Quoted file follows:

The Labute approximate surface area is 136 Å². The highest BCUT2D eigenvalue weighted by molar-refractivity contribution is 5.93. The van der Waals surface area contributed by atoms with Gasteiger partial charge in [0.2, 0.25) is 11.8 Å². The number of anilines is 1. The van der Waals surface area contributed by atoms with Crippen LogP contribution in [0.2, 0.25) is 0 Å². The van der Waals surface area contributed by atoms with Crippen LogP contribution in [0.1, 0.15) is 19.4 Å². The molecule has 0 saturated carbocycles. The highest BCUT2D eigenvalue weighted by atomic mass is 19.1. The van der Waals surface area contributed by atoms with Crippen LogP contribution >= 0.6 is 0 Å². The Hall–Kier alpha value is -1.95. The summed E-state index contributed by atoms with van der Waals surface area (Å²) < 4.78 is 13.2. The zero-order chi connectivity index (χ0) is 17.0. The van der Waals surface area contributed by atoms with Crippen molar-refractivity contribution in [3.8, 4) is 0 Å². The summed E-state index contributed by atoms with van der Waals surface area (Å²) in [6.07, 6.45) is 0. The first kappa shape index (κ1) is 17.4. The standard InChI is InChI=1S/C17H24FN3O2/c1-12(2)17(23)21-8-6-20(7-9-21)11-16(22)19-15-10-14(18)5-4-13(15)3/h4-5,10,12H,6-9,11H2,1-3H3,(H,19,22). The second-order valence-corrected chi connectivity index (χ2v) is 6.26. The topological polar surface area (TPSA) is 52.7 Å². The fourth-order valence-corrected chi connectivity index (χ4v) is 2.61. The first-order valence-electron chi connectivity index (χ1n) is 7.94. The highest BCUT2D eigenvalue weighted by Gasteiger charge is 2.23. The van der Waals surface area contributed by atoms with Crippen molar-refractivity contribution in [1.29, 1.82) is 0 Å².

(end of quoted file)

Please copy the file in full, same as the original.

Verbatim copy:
The Labute approximate surface area is 136 Å². The highest BCUT2D eigenvalue weighted by molar-refractivity contribution is 5.93. The van der Waals surface area contributed by atoms with Gasteiger partial charge in [0.2, 0.25) is 11.8 Å². The number of anilines is 1. The van der Waals surface area contributed by atoms with Crippen LogP contribution in [0.2, 0.25) is 0 Å². The van der Waals surface area contributed by atoms with Crippen LogP contribution in [0.1, 0.15) is 19.4 Å². The molecule has 0 saturated carbocycles. The highest BCUT2D eigenvalue weighted by atomic mass is 19.1. The van der Waals surface area contributed by atoms with Crippen LogP contribution >= 0.6 is 0 Å². The Hall–Kier alpha value is -1.95. The summed E-state index contributed by atoms with van der Waals surface area (Å²) < 4.78 is 13.2. The zero-order chi connectivity index (χ0) is 17.0. The van der Waals surface area contributed by atoms with Crippen molar-refractivity contribution in [3.8, 4) is 0 Å². The summed E-state index contributed by atoms with van der Waals surface area (Å²) in [6.07, 6.45) is 0. The first kappa shape index (κ1) is 17.4. The standard InChI is InChI=1S/C17H24FN3O2/c1-12(2)17(23)21-8-6-20(7-9-21)11-16(22)19-15-10-14(18)5-4-13(15)3/h4-5,10,12H,6-9,11H2,1-3H3,(H,19,22). The second-order valence-corrected chi connectivity index (χ2v) is 6.26. The topological polar surface area (TPSA) is 52.7 Å². The fourth-order valence-corrected chi connectivity index (χ4v) is 2.61. The first-order valence-electron chi connectivity index (χ1n) is 7.94. The highest BCUT2D eigenvalue weighted by Gasteiger charge is 2.23. The van der Waals surface area contributed by atoms with Crippen molar-refractivity contribution in [1.29, 1.82) is 0 Å².